By Jon Dougherty

Last week we published a story discussing House Democrats’ demands for six years’ worth of POTUS Donald Trump’s tax returns, noting it had nothing to do with “conducting legitimate oversight” but rather was little more than a distracting — and potentially unconstitutional — political ploy aimed at embarrassing him.

We noted:

…[T]his business of Congress demanding POTUS’ tax returns has to be dealt with legally and constitutionally because it is a gross violation of Fourth Amendment privacy rights. …

Anyone who has spent a month covering Washington politics knows that Democrats have no interest in the president’s returns other than to use them in some way to embarrass him or expose him legally.

But let’s be clear about some things here. Whether the president’s last name is Trump, Obama, Bush, Clinton, Reagan, or whomever:

— There is no constitutional requirement for the president to release his tax returns, so all of the Democratic and media noise about the president ‘failing to release’ them is just that, noise

— There is no legal requirement for the president to release his tax returns to the public, and just because ‘all other presidents have done it’ makes no difference whatsoever;

— The IRS is also an enforcement agency; if billionaire Donald Trump had run afoul of the nation’s tax agency in the past, it would have caught up with him already — long before he got two years into his first term.

As for the statute claiming that Congress has an inherent right to see anyone’s tax returns for any reason — and call it “oversight” — there has to be a legal challenge to that at some point, and POTUS’ case is perfect for that.

We also noted that whether lawmakers review individual tax returns “in closed session” isn’t the point; the real questions are, does Congress have a right to them in the first place and if so, why, given that the IRS does enforcement, not the Legislative Branch?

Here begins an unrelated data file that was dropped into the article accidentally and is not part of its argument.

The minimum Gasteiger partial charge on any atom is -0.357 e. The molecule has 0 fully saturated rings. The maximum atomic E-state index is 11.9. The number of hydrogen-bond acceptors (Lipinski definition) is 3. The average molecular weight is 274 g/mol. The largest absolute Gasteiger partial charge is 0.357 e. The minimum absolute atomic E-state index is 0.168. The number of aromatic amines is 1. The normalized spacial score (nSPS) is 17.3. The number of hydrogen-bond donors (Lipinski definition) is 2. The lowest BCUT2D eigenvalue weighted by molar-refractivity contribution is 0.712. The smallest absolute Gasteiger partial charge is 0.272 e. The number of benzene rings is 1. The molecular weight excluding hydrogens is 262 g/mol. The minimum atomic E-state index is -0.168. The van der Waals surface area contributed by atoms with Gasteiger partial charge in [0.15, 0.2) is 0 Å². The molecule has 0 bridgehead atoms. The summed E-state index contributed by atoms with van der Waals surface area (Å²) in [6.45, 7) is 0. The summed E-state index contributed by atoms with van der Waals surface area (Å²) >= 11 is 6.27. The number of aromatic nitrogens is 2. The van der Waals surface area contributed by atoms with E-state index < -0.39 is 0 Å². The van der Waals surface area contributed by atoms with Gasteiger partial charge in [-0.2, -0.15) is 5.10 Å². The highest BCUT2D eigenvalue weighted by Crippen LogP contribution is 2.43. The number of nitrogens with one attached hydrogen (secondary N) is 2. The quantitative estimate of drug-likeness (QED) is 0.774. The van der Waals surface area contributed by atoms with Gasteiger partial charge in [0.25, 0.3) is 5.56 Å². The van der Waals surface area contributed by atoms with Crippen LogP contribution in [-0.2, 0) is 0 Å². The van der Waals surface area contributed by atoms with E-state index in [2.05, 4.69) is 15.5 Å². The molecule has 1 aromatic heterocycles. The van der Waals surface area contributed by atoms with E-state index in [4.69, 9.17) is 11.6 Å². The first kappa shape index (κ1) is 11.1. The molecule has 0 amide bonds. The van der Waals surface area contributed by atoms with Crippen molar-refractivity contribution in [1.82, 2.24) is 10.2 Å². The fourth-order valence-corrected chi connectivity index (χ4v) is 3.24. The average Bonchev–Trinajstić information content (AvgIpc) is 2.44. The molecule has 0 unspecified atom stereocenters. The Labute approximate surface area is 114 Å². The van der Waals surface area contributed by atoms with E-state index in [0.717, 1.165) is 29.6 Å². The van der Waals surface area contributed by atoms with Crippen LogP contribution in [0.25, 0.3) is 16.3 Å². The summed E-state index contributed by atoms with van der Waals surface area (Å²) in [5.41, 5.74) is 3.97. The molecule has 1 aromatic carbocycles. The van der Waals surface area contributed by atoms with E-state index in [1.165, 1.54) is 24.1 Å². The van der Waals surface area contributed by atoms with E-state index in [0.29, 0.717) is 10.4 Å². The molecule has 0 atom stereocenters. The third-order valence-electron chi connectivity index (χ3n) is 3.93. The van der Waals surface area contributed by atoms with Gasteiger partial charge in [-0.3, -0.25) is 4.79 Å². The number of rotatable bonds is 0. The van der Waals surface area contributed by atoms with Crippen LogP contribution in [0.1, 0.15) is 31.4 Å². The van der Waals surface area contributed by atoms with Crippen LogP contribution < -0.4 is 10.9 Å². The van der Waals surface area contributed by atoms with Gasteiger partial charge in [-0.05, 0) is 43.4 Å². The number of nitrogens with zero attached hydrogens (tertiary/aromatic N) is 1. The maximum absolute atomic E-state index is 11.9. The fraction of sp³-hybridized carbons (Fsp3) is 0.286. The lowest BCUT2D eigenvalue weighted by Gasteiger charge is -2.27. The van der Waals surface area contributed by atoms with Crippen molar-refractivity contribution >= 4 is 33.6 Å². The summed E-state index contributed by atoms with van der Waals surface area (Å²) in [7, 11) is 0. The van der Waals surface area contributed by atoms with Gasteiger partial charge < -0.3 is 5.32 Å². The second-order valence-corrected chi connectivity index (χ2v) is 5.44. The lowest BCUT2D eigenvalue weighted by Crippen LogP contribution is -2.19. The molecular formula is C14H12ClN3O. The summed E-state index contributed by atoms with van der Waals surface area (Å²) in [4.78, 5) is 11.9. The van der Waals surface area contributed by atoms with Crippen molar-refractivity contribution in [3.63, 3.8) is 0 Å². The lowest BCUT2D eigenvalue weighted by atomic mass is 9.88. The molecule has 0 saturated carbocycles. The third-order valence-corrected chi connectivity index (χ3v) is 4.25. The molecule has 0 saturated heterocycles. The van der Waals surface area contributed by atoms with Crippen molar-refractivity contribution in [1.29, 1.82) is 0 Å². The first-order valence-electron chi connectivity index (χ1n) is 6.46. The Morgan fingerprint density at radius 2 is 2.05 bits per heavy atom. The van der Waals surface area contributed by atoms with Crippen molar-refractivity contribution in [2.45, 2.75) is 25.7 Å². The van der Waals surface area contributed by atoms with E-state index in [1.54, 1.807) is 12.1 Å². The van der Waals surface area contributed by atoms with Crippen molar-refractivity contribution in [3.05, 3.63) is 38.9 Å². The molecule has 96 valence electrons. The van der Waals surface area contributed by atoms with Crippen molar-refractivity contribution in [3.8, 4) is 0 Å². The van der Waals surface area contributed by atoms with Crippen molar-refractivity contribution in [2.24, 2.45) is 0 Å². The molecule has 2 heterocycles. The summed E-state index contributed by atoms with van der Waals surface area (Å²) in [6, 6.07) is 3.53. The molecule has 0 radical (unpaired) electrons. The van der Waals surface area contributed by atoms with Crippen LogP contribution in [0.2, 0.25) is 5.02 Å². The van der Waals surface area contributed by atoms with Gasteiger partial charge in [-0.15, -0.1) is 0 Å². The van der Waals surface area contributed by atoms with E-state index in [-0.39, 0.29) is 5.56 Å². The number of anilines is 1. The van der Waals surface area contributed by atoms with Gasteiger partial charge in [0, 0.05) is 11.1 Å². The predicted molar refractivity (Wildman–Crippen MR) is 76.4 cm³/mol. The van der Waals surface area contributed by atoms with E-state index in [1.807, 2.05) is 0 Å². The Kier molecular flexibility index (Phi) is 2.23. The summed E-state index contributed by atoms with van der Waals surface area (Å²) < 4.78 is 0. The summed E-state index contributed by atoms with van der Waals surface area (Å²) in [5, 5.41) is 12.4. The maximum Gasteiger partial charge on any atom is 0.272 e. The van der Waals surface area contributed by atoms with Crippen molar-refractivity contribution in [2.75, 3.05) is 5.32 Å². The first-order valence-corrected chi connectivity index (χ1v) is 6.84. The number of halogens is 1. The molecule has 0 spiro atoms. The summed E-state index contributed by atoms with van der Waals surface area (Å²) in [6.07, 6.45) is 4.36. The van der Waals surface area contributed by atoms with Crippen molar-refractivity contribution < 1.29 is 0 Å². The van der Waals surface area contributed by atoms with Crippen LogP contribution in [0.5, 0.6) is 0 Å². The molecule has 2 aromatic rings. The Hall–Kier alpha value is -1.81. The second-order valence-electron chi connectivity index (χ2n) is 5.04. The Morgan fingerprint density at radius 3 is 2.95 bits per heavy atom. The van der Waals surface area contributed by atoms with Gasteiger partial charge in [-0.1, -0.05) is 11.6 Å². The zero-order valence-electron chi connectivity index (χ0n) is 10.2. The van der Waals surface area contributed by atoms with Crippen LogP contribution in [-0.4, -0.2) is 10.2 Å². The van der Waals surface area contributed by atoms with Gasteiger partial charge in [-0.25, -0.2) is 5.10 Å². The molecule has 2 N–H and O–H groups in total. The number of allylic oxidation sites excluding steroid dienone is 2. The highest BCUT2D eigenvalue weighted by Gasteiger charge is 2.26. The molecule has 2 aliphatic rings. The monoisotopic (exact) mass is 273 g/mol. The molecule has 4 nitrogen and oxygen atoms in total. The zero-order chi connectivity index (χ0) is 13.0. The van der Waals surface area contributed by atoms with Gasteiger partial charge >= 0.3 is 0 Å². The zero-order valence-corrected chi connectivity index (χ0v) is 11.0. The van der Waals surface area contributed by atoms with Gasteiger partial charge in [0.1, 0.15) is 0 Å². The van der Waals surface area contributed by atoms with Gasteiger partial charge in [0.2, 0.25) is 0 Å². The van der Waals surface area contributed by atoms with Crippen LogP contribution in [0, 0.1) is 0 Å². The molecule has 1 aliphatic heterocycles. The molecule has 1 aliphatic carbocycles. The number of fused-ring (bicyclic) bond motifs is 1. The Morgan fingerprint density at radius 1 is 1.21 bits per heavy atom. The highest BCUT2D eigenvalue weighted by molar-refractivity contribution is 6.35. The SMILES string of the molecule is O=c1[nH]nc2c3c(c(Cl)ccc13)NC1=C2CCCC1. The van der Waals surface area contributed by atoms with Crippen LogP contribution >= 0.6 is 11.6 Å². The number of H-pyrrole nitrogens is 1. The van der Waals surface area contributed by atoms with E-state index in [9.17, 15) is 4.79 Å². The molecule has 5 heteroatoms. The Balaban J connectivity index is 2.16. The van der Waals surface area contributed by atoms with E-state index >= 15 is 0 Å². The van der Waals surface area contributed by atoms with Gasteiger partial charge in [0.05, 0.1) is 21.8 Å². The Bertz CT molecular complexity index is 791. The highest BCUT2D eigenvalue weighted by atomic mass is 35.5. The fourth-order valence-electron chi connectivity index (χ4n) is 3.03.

The president isn’t ‘just another taxpayer,’ he’s the constitutional head of the Executive Branch, and as such cannot — and should not — be encumbered by witch hunt demands for his personal financial information from political rivals in Congress (from either party), we added.

The ‘provision in federal tax code’ that ‘allows’ Congress to demand the president’s tax returns is a massive invasion of privacy and a huge distraction. This is a case the president needs to fight all the way to the Supreme Court, if necessary — not just for himself but for all Americans.

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We recommended: “He should instruct Treasury Secretary Steve Mnuchin to ignore Neal’s demand and let the lawyers fight it out in federal court.”

And that’s just what Mnuchin is doing.

The Treasury secretary ignored a Democrat-imposed deadline for Treasury to hand over the president’s returns over “constitutional” concerns: “The Committee’s request raises serious issues concerning the constitutional scope of Congressional investigative authority” Mnuchin said in his letter to House Ways and Means Committee chairman Richard Neal (D-MA), who sought the returns.

Some ridiculed us when we made the case that this is a constitutional issue the president and his team should fight. ‘The IRS regulation is clear,’ we were told. ‘The president has no choice.’

But just because the IRS has a regulation or a provision is ensconced in statutory law doesn’t make it constitutional, and that appears to be the very same question the president’s legal team has as well.


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